A pointed attack on inequity

“Throughout the history of the United States, public officials have used the rule of law to deny equal opportunities to African Americans.”

Strong language, almost shocking in its clarity.  It’s how Elaine Gross of ERASE Racism begins her January “Message from the President.”

ERASE Racism is a regional organization (based in Nassau County on Long Island, NY) that leads public policy advocacy campaigns to promote racial equity in areas such as housing, community development, public school education and public health.

Its M.O. is to work directly against the formal, legalized barriers to equity and the disparate impacts of seemingly benign policies and actions.  If public officials have used the rule of law to deny equal opportunities to African Americans, as her introductory statement charges, one must direct efforts to re-design the rules of law to be more equitable.  Sometimes the problem is badly conceived law, other times it’s badly implemented law enforcement, but the two together have led to wide disparities in housing, community development, public school education, and public health.

Working with data and the power of persuasion, “we expose forms of racial discrimination and advocate for laws and policies that help eliminate racial disparities,”  Ms. Gross says.

Three important victories:

Through its participation in a governor-appointed Regional Economic Development Council, ERASE Racism was a leader in  inserting policy language that “increases the diversity of Long Island housing stock by producing affordable non-age restricted rental housing, affirmatively marketed, and without residency requirements.”

Its research report, “Long Island Fair Housing: A State of Inequity,” along with a press conference and coverage from Newsday, Long Island’s daily newspaper, educated a largely-surprised Long Island audience on the extent of housing segregation throughout Nassau and Suffolk counties.  Momentum was created and co-operation gained  from Nassau county leadership at the highest levels, resulting in  new “fair housing” laws that provide an administrative enforcement system and strong civil penalties for violations.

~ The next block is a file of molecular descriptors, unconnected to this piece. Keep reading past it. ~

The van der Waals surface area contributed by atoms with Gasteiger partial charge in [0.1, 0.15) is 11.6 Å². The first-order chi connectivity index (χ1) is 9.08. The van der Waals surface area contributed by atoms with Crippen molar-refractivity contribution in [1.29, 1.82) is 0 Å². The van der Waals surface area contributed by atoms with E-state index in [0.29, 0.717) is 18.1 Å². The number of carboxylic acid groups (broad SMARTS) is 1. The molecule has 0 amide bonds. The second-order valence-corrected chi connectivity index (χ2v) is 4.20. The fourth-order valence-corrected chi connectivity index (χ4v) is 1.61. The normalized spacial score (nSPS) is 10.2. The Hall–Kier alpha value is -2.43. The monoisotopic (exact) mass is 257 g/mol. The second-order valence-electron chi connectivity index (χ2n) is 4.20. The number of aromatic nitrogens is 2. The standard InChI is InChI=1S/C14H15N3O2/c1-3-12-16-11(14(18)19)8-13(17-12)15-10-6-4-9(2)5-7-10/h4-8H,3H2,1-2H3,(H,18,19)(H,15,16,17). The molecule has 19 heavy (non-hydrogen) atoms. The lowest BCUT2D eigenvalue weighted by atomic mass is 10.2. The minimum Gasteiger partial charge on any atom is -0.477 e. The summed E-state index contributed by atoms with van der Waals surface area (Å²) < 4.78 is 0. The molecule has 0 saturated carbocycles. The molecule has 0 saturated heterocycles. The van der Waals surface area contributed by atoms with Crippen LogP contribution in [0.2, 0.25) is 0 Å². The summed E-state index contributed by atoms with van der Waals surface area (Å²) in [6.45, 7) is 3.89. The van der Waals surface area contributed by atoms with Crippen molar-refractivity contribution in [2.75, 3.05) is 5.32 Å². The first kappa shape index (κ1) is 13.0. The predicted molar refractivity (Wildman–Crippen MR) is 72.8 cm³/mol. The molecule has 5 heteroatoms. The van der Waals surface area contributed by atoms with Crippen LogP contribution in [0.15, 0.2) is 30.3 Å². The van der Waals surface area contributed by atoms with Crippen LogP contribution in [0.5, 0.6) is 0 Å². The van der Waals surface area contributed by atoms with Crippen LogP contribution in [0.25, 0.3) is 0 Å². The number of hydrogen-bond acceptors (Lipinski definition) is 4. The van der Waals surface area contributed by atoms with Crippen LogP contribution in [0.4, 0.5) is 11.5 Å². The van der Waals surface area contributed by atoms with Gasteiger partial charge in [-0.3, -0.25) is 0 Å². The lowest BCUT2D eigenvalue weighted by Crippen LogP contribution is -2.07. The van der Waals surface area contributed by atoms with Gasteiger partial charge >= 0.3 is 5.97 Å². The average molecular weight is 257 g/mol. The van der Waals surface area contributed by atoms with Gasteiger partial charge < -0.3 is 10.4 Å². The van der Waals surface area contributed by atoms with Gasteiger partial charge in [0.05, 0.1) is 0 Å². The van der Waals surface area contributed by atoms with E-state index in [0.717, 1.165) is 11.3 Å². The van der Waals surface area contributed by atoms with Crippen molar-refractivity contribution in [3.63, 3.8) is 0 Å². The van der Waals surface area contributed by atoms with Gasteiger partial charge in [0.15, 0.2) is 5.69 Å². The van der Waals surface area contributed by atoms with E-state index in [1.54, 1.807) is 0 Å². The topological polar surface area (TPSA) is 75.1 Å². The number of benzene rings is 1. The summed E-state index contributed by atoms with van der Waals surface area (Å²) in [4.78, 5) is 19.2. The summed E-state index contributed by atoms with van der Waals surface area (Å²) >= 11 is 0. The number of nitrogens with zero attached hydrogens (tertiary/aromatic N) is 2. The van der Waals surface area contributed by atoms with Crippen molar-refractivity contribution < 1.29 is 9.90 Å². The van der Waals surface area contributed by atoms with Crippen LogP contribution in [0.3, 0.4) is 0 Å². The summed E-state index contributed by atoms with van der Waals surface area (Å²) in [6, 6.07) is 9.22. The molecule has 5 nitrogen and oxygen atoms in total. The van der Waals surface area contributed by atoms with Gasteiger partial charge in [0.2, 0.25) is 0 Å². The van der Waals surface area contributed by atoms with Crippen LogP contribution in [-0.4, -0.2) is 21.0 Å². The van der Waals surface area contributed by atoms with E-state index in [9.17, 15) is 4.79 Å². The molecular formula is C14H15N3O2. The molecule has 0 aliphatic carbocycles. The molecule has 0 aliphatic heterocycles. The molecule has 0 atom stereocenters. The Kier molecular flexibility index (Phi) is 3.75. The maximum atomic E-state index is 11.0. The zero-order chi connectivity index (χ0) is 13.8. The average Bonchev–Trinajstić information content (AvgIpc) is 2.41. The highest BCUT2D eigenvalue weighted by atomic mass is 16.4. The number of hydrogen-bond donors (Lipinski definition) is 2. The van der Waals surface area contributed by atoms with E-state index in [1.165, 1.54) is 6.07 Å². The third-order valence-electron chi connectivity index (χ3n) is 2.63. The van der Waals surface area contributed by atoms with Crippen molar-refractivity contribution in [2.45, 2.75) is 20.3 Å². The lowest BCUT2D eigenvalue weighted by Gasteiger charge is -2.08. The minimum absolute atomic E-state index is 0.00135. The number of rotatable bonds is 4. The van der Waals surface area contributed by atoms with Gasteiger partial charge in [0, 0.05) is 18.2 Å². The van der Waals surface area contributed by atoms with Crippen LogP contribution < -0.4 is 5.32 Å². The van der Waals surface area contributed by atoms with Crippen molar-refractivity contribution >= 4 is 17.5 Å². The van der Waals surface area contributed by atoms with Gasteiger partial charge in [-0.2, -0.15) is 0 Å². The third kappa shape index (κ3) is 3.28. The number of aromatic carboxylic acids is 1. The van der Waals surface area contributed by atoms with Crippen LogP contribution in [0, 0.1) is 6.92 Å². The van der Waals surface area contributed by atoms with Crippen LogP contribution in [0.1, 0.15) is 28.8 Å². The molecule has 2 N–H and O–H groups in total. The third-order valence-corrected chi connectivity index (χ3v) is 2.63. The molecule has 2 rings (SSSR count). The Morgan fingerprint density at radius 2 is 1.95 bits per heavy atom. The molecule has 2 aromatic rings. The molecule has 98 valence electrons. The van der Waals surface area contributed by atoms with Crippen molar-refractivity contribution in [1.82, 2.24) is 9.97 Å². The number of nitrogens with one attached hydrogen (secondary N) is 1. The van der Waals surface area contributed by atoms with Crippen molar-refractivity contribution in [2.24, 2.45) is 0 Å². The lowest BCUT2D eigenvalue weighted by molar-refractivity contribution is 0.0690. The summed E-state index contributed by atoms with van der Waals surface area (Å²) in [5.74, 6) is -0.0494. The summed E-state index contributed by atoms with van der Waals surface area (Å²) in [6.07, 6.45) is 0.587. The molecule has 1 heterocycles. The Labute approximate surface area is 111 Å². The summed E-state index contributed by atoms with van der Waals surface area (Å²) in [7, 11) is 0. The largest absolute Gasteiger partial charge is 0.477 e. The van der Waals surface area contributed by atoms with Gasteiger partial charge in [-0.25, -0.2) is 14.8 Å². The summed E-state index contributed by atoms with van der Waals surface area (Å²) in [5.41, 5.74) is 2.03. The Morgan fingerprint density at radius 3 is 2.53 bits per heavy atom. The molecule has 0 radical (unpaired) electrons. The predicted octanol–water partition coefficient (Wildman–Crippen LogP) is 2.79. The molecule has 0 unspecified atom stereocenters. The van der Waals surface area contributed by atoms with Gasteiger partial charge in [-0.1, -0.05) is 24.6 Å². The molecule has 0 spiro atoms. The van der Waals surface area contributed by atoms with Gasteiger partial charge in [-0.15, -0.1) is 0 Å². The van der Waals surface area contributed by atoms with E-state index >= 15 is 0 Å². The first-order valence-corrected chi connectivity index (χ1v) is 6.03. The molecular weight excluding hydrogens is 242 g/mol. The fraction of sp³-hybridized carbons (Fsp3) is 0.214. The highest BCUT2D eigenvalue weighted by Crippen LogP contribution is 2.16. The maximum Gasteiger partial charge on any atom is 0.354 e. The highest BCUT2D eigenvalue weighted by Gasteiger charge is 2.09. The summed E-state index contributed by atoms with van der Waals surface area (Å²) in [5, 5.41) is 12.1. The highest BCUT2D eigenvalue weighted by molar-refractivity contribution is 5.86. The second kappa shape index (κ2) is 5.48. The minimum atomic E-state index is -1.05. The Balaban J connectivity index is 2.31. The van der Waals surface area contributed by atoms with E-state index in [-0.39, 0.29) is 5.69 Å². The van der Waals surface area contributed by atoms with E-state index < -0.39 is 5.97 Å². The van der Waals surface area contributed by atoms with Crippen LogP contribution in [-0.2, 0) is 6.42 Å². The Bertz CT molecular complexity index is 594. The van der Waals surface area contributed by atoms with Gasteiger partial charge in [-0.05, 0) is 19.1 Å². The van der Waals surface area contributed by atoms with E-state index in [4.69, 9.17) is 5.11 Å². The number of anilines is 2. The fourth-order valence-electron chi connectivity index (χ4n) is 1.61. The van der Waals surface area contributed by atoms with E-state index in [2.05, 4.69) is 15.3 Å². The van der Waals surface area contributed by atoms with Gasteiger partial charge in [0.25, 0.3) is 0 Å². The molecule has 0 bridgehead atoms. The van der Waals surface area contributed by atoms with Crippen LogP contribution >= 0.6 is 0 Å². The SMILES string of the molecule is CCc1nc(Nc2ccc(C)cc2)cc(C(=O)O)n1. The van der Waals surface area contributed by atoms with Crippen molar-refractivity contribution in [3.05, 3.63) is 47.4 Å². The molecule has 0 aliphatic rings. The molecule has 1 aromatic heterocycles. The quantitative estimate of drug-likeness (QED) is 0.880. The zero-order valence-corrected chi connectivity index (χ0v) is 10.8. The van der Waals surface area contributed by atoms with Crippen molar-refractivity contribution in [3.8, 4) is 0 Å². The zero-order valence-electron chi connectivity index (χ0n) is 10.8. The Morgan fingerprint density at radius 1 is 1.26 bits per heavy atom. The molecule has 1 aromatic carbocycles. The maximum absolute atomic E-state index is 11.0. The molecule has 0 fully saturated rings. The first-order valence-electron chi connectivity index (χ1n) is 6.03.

In marking the 50th anniversary of the groundbreaking Supreme Court school desegregation case, ERASE Racism brought together local colleges and universities, developed a conference and monograph, “Brown v. Board of Education: The Unfinished Agenda,” which attracted over 600 people.  It increasingly engages those in the region about the need for  structural changes in the public education system.  One current project: developing an index to monitor disparities on the input side of public education, such as disparate college readiness curriculum, disparate teacher quality, and disparate levels of poverty, all of which in turn correlate with disparate student outcomes.

In discussing these with me, Ms. Gross concluded with these important lessons. “It’s very easy to miss the mark in addressing structural impediments to equity if one is not looking very specifically at race.  One can substitute the language of economic disparities, or talk of the benefits of diversity, but one still has to look at the racial equity impact of policy decisions.  And in doing that one has to be straightforward and persistent.  It’s not only the work that gets you into headlines that’s important, it’s laying the groundwork, building the relationships, connecting with people who can do the heavy lifting that’s important.  And having funders that recognize the value of these steps.”

February 3, 2012 / Steven E. Mayer, Ph.D.